- Dell Poweredge R620 is part of the 11th generation of Poweredge Servers.
- It was released in 2012 as an upgrade to the R610 and is the only model available.
- It is compatible with several kinds of RAM including: RAM, MMs, registered DIMMs, and unbuffered DIMMs.
One of the world’s best servers, the PowerEdge lineup power the data centers of the biggest tech and finance companies worldwide. Dell owes its meteoric rise to servers like the PowerEdge R620, which is part of the 11th generation. Over the years, Dell has innovated and improved its technology, the company has powerful servers in its ranks. Let’s dive deep into the world of PowerEdge R620, looking at its features, specs, and pricing and whether it’s worth buying.
Dell PowerEdge R620: Best Deal Today
Although Dell discontinued the R620, it is still possible to find a good deal on a new or used machine. We’ve located the best deals for the PowerEdge R620 here:
Dell PowerEdge R620: Overview
Dell started in 1984 when Michael Dell began selling prebuilt PCs. However, Dell’s servers didn’t become popular until over ten years later, when the first PowerEdge models were produced. With each new generation, Dell’s servers became even more powerful. By the time the R620 was released, the PowerEdge series was already in the 11th generation.
The Dell PowerEdge R620 was released in 2012 and was designed to upgrade to the PowerEdge R610. The R620 has faster processors, higher maximum RAM capacity, and more hard drive bays. Additionally, it offers more expansion slots and higher maximum power supply wattage. Overall, the R620 is a massive upgrade over the R610.
Servers come in multiple form factors, depending on how many units they take up in a server rack. There are 1U, 2U, and 4U models, with the number designating how large the unit is. The Dell PowerEdge R620 is remarkably compact, fitting all of its hardware into a 1U design. Additionally, the small footprint of this server means that you can fit even more of them into a small space. The space savings can add up if you build a large data center.
Dell PowerEdge R620 Versions: Each Edition
The Dell PowerEdge R620 was the only model of its kind. Although there aren’t different versions of the R620, different chassis configurations are available depending on your needs. The chassis is essential since it can’t be upgraded or changed after purchase. Generally speaking, the R620 is offered in two chassis configurations:
8 Drive Bay Model
Despite having a lower capacity, the 8-bay model of the R620 is still a powerful system. The biggest difference is on the front panel. With only eight bays, you have room for more connections. The front panel houses an LCD control panel, two USB ports, a VGA connector, and a media card slot.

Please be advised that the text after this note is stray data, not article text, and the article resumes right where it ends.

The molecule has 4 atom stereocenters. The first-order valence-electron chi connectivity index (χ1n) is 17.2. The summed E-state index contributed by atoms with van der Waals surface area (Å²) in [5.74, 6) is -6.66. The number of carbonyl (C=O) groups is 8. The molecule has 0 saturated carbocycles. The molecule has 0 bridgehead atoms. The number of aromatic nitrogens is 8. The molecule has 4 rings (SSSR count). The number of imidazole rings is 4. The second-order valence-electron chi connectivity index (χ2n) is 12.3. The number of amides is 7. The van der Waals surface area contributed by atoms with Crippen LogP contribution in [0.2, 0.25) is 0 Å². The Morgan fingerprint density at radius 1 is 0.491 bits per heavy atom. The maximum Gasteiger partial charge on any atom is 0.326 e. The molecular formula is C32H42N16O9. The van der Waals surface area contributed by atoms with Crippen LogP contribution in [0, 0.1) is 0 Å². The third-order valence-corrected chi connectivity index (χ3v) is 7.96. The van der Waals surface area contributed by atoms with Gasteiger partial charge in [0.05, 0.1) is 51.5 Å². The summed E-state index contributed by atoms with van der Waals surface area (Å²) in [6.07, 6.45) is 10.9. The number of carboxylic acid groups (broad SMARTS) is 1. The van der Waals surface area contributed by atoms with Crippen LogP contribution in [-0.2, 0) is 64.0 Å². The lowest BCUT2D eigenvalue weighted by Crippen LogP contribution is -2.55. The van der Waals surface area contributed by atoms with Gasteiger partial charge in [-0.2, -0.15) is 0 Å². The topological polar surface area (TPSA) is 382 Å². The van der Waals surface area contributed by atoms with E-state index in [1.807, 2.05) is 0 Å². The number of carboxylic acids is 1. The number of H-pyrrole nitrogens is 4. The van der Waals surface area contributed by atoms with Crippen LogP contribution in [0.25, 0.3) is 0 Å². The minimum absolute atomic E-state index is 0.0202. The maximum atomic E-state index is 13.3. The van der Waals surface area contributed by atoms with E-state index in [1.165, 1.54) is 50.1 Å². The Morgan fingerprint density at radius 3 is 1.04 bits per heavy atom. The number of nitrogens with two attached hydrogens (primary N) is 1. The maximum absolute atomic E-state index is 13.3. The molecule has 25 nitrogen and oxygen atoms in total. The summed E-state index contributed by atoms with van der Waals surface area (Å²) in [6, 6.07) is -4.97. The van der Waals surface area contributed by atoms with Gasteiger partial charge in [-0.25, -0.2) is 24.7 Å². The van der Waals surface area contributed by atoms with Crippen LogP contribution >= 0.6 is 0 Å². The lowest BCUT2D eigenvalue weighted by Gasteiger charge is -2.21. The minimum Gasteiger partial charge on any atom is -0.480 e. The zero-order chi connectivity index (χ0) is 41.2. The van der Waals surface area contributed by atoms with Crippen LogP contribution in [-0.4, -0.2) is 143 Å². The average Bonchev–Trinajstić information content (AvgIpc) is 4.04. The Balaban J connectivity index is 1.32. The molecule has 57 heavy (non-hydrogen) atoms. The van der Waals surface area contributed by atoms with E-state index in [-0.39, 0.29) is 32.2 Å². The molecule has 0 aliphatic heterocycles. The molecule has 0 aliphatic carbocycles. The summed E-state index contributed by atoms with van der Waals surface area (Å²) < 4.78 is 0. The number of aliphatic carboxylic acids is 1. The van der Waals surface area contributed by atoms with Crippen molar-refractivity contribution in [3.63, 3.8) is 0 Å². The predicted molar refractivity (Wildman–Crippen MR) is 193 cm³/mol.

10 Drive Bay Model
If you need a higher storage capacity, the 10-bay model of the R620 is the way to go. Since the drive bays are located on the front of the server, the main difference from the 8-bay model is in the front-panel connections. The 10-bay model has an LED panel and a mini USB port. The remainder of your connections is located on the back of the server.
Dell PowerEdge R620 Specs
|Processor||Intel Xeon E5 2600|
|Max CPU Configuration||2|
|Memory Frequency||1866 MT/S|
|Memory Slots||24x DIMM|
|Hard drive bays||10 2.5”|
Dell PowerEdge R620: Review
Dell PowerEdge servers typically offer the option to have one or two processors, depending on your needs. More demanding users can opt for a dual-CPU configuration, which uses both available CPU slots on the motherboard. If you are on a budget or don’t need the extra processing power, you can opt to install a single CPU on your server.
The PowerEdge R620 uses the Intel Xeon series of processors specifically designed for servers and enterprise applications. The Intel Xeon E5 2600 processor used in the R620 features up to 12 cores and a 30MB cache. This CPU also features up to 40 PCI lanes using three PCI-E 3.0 slots.
Additionally, you can configure the Dell PowerEdge R620 with different processors depending on your use and energy demands. For instance, the E5-2650L is a lower-wattage version of the Intel Xeon E5, using just 60 watts of energy under full load. The highest tier Xeon E5 is the E5-2690, which uses up to 130 watts.
You can also install a graphics processing unit (GPU) in the PowerEdge R620. You won’t be gaming with the R620, but you can install a reasonably powerful graphics card for running enterprise applications. The Nvidia Quadro and ATI FirePro are some of the most popular GPUs for the PowerEdge R620. Additionally, the internal graphics slot can support up to a 75-watt, 1GB GPU, with the option to use external graphics